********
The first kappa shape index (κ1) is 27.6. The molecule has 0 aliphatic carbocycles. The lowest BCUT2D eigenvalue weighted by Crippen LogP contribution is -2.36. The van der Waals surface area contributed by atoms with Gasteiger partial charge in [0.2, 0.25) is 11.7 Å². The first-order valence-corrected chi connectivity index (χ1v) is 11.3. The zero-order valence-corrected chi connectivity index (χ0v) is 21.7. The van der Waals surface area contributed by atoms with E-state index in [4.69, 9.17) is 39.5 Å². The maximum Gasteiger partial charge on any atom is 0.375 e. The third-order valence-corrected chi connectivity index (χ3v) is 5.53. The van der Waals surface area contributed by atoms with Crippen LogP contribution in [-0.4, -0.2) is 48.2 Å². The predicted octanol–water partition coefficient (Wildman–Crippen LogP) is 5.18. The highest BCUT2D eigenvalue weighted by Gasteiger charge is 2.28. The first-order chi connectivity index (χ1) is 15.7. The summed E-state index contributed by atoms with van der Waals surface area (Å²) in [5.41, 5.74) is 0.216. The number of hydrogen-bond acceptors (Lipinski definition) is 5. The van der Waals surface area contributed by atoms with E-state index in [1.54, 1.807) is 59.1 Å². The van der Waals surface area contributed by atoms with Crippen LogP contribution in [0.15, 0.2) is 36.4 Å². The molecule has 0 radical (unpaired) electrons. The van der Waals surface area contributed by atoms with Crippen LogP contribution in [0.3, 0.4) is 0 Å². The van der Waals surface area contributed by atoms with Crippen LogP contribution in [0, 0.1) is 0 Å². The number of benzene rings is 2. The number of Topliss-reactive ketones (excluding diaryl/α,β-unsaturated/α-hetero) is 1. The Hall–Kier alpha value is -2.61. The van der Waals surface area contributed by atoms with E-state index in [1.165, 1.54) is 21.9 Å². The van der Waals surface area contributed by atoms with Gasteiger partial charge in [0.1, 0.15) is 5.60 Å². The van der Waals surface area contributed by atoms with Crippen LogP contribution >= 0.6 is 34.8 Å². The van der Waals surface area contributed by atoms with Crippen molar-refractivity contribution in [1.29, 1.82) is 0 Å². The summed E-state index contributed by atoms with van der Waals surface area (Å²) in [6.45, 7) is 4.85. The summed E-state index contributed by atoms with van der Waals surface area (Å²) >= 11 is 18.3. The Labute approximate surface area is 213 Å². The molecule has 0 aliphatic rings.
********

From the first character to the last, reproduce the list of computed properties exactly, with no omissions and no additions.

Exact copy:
The first kappa shape index (κ1) is 27.6. The molecule has 0 aliphatic carbocycles. The lowest BCUT2D eigenvalue weighted by Crippen LogP contribution is -2.36. The van der Waals surface area contributed by atoms with Gasteiger partial charge in [0.2, 0.25) is 11.7 Å². The first-order valence-corrected chi connectivity index (χ1v) is 11.3. The zero-order valence-corrected chi connectivity index (χ0v) is 21.7. The van der Waals surface area contributed by atoms with E-state index in [4.69, 9.17) is 39.5 Å². The maximum Gasteiger partial charge on any atom is 0.375 e. The third-order valence-corrected chi connectivity index (χ3v) is 5.53. The van der Waals surface area contributed by atoms with Crippen LogP contribution in [-0.4, -0.2) is 48.2 Å². The predicted octanol–water partition coefficient (Wildman–Crippen LogP) is 5.18. The highest BCUT2D eigenvalue weighted by Gasteiger charge is 2.28. The first-order chi connectivity index (χ1) is 15.7. The summed E-state index contributed by atoms with van der Waals surface area (Å²) in [5.41, 5.74) is 0.216. The number of hydrogen-bond acceptors (Lipinski definition) is 5. The van der Waals surface area contributed by atoms with E-state index in [1.54, 1.807) is 59.1 Å². The van der Waals surface area contributed by atoms with Crippen LogP contribution in [0.15, 0.2) is 36.4 Å². The molecule has 0 radical (unpaired) electrons. The van der Waals surface area contributed by atoms with Crippen LogP contribution in [0.3, 0.4) is 0 Å². The van der Waals surface area contributed by atoms with Crippen LogP contribution in [0, 0.1) is 0 Å². The number of benzene rings is 2. The number of Topliss-reactive ketones (excluding diaryl/α,β-unsaturated/α-hetero) is 1. The Hall–Kier alpha value is -2.61. The van der Waals surface area contributed by atoms with E-state index in [1.165, 1.54) is 21.9 Å². The van der Waals surface area contributed by atoms with Gasteiger partial charge in [0.1, 0.15) is 5.60 Å². The van der Waals surface area contributed by atoms with Crippen LogP contribution >= 0.6 is 34.8 Å². The van der Waals surface area contributed by atoms with Crippen molar-refractivity contribution in [1.29, 1.82) is 0 Å². The summed E-state index contributed by atoms with van der Waals surface area (Å²) in [6.45, 7) is 4.85. The summed E-state index contributed by atoms with van der Waals surface area (Å²) >= 11 is 18.3. The Labute approximate surface area is 213 Å². The molecule has 0 aliphatic rings.